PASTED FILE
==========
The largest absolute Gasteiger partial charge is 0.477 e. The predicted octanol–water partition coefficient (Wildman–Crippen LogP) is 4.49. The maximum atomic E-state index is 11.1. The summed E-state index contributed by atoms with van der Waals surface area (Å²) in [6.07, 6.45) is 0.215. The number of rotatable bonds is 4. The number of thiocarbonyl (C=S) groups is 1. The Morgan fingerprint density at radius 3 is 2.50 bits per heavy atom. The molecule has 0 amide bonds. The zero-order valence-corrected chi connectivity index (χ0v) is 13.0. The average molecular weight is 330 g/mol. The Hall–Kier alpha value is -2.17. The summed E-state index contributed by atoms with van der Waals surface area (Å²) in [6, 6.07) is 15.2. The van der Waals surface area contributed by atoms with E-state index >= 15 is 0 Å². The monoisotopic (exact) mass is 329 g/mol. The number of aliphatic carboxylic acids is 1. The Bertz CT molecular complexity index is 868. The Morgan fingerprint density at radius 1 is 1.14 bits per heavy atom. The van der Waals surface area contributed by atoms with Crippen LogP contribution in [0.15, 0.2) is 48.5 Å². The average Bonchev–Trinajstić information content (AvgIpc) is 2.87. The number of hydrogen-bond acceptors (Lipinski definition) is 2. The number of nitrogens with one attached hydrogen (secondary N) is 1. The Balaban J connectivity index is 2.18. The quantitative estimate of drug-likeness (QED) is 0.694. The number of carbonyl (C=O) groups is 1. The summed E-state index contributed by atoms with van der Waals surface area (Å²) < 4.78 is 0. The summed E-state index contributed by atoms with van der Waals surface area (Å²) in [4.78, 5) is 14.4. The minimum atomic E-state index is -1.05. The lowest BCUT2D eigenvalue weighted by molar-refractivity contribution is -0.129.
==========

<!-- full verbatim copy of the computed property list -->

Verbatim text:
The largest absolute Gasteiger partial charge is 0.477 e. The predicted octanol–water partition coefficient (Wildman–Crippen LogP) is 4.49. The maximum atomic E-state index is 11.1. The summed E-state index contributed by atoms with van der Waals surface area (Å²) in [6.07, 6.45) is 0.215. The number of rotatable bonds is 4. The number of thiocarbonyl (C=S) groups is 1. The Morgan fingerprint density at radius 3 is 2.50 bits per heavy atom. The molecule has 0 amide bonds. The zero-order valence-corrected chi connectivity index (χ0v) is 13.0. The average molecular weight is 330 g/mol. The Hall–Kier alpha value is -2.17. The summed E-state index contributed by atoms with van der Waals surface area (Å²) in [6, 6.07) is 15.2. The van der Waals surface area contributed by atoms with E-state index >= 15 is 0 Å². The monoisotopic (exact) mass is 329 g/mol. The number of aliphatic carboxylic acids is 1. The Bertz CT molecular complexity index is 868. The Morgan fingerprint density at radius 1 is 1.14 bits per heavy atom. The van der Waals surface area contributed by atoms with Crippen LogP contribution in [0.15, 0.2) is 48.5 Å². The average Bonchev–Trinajstić information content (AvgIpc) is 2.87. The number of hydrogen-bond acceptors (Lipinski definition) is 2. The number of nitrogens with one attached hydrogen (secondary N) is 1. The Balaban J connectivity index is 2.18. The quantitative estimate of drug-likeness (QED) is 0.694. The number of carbonyl (C=O) groups is 1. The summed E-state index contributed by atoms with van der Waals surface area (Å²) < 4.78 is 0. The summed E-state index contributed by atoms with van der Waals surface area (Å²) in [4.78, 5) is 14.4. The minimum atomic E-state index is -1.05. The lowest BCUT2D eigenvalue weighted by molar-refractivity contribution is -0.129.